Financial Aid officers, economists, and parents talk about the price of an education and paying for college using a different vocabulary and often contradictory concepts. As a result they each believe their discussion of financial aid is precise and clear, but they really do not understand each other. For example, financial aid officers use a word like "need," which has dual meaning in its own office when used in a phrase like "need-based aid" or "need blind admissions." Neither meaning is well understood by parents who all may feel they have a "need" for help in paying their child's college education, and economists have used the word “need” differently that either financial aid officers or parents.
As a consequence, college administrators have difficulty validating the effectiveness of their financial aid expenditures or convincing the public that their payment requirements are equitable and fair. The solution is a new "Language of Payments" that uses an easily understood vocabulary replicated in every day speech yet precise in definition for the rigors of research and policy analysis.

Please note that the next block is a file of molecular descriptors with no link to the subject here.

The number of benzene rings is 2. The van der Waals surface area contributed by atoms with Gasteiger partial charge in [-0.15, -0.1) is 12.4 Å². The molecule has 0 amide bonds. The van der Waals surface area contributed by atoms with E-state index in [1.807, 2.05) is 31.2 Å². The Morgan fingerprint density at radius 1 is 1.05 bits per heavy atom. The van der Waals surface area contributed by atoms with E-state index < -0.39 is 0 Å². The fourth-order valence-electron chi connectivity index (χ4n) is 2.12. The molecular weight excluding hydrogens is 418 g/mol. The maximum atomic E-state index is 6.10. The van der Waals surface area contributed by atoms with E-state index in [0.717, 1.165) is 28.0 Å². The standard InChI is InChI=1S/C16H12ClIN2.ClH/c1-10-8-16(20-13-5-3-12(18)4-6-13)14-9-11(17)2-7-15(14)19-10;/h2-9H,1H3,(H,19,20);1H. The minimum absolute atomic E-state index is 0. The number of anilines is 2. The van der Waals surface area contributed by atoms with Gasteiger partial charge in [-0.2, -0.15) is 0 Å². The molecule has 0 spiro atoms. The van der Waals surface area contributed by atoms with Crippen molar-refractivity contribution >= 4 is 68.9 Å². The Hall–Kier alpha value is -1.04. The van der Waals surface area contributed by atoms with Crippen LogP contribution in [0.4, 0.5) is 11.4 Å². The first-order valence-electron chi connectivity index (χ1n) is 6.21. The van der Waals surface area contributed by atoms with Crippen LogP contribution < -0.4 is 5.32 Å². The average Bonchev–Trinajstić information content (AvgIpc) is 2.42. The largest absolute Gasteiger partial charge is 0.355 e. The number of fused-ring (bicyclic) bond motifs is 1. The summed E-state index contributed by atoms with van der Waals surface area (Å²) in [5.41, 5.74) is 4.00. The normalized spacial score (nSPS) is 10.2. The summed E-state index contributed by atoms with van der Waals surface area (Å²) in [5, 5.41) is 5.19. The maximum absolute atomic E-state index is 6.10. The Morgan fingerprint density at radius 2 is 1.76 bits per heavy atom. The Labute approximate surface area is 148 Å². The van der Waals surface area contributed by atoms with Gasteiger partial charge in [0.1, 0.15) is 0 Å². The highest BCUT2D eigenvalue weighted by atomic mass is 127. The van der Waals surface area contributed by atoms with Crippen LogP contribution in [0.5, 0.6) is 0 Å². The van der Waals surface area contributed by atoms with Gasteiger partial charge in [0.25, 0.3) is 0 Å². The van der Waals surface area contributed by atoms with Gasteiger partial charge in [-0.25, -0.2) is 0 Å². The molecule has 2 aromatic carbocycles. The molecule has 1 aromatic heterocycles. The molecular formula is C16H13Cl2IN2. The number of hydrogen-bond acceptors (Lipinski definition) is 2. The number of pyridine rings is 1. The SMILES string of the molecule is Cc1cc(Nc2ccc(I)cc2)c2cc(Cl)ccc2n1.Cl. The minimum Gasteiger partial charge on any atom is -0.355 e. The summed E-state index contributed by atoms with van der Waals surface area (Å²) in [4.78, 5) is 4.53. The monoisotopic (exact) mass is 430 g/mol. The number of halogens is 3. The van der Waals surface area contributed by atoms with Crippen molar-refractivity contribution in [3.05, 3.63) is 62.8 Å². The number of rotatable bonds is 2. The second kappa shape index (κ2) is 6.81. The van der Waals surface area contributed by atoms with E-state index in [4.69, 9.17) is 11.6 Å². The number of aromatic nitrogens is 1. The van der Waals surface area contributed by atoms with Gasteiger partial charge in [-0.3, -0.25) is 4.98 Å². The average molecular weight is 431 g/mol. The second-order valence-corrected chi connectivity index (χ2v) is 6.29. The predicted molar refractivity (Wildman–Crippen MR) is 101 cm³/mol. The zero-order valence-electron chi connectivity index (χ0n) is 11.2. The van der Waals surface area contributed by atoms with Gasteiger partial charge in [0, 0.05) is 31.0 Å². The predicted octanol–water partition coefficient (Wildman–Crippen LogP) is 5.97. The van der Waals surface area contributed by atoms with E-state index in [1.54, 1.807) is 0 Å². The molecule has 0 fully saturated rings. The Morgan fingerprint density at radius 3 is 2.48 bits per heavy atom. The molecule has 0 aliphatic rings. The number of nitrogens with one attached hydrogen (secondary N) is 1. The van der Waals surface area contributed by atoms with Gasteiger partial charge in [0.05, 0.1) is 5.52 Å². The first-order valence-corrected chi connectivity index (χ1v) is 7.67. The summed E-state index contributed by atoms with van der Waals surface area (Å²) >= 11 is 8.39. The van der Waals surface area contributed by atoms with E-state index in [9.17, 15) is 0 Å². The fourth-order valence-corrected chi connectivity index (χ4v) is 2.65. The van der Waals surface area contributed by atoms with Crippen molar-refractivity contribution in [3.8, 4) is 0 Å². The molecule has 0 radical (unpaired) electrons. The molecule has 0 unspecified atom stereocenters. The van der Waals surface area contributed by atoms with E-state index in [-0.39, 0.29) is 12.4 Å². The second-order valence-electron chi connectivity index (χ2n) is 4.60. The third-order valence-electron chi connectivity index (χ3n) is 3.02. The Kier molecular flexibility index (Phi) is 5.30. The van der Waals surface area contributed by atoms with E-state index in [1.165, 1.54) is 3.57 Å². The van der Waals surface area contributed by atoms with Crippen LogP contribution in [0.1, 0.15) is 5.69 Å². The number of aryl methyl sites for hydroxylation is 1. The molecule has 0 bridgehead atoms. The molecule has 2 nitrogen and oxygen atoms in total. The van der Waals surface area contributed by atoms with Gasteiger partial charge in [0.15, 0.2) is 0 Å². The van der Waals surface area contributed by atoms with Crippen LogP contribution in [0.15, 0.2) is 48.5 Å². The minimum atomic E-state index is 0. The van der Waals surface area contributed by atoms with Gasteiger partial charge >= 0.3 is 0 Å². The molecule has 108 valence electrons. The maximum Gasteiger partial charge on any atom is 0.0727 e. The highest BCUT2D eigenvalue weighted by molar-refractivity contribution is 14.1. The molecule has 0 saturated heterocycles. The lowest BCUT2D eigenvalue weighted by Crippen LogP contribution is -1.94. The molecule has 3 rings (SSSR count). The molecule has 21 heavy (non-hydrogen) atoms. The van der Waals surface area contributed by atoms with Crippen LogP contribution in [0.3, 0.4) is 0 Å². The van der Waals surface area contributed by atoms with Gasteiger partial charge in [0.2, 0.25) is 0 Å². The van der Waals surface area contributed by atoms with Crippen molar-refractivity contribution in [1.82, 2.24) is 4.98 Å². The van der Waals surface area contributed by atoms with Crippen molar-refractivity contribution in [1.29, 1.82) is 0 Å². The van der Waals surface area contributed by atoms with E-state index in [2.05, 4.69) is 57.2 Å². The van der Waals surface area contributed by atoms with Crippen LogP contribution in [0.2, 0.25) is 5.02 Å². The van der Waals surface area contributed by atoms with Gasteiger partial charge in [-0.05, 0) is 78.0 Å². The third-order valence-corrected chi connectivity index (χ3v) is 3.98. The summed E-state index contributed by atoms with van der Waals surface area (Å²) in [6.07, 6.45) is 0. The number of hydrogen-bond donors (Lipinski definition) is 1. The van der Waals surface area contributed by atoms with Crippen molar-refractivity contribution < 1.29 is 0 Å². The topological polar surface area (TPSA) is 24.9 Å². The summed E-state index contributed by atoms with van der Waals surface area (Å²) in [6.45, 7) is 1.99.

The language of financial aid requires clarification and precision. The various words that college professionals use to explain price should be reduced to about four or five concepts that are easily explained on a web site and accurate for income bands for families. This approach is consistent with the implementation of the Higher Education Opportunity Act and the 2012 State of the Union address while the language of financial aid professionals requires additional attention. The presentation below addresses this issue by translating the words and concepts currently in use to nomenclature that the public is likely to use in thinking about other financial transactions like buying a home or purchasing a car. It also focuses on the difference between the everyday speech of college administrators and the everyday speech of families and students preparing to apply to college.